“Good Night Stories for Rebel Girls” is a children’s book packed with bedtime stories about the life of 100 extraordinary women from the past and the present—from Queen Elizabeth I to Serena Williams, Frida Kahlo to Julia Child, Ruth Bader Ginsberg to Amelia Earhart—and illustrated by 60 female artists from all over the world.
Elena Favilli and Francesca Cavallo realized that 95% of the books and TV shows they grew up with, lacked girls in prominent positions. They did some research and discovered that this didn’t change much over the past 20 years, so they decided to do something about it.
Instead of waiting for their princes to come like the women in typical fairy tales, these game-changing women are influencing the world themselves.
Relocating from Milan, Italy to California, Elena Favilli had been working as a journalist and Francesca Cavallo as a stage director and playwright. Their entrepreneurial journey made them understand how important it is for girls to grow up surrounded by female role models. It helps them to be more confident and set bigger goals.
Favilli and Cavallo, co-founders of Timbuktu Labs and creators of the first iPad magazine for children, made crowdfunding history by attracting more dollars than any other children’s book. It has raised over $1 million from 20,000 backers through its Kickstarter campaign and Indiegogo InDemand book-ordering campaign.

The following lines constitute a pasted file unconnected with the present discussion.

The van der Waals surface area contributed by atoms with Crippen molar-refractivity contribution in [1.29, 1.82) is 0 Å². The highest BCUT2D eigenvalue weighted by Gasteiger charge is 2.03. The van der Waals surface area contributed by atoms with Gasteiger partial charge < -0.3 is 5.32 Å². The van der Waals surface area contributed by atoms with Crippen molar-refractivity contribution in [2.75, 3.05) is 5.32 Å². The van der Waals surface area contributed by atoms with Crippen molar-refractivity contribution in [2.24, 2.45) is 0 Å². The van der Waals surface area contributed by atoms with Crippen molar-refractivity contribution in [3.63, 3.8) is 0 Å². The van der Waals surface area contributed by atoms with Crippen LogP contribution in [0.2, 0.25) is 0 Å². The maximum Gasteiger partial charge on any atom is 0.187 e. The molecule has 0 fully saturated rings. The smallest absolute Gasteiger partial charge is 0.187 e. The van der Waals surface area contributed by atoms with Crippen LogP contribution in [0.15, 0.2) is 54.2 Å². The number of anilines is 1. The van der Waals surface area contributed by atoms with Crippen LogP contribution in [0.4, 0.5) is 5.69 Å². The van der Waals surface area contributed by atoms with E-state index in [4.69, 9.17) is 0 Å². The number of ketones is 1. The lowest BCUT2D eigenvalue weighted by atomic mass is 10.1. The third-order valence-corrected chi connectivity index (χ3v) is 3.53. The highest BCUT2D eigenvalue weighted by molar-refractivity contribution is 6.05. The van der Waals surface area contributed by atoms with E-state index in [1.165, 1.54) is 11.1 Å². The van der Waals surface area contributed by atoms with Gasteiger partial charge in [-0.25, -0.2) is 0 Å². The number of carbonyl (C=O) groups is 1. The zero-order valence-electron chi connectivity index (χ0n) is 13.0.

The book, for ages 5 to 8, offers great source of inspiration for anyone, male or female, child or adult.
Favilli told The Huffington Post she felt encouraged to start the project after she wrote an op-ed for The Guardian about being a woman and a tech start-up founder in Silicon Valley and facing abuse online. “I decided that my next project would be something designed to empower young women,” she said.
“Gender stereotypes permeate every aspect of our culture,” Favilli said. “We constantly urge ourselves to ‘lean in’ and books on female empowerment proliferate on our shelves…but they come far too late. Parents are offered little resources to counter this trend and we want to do something about it.”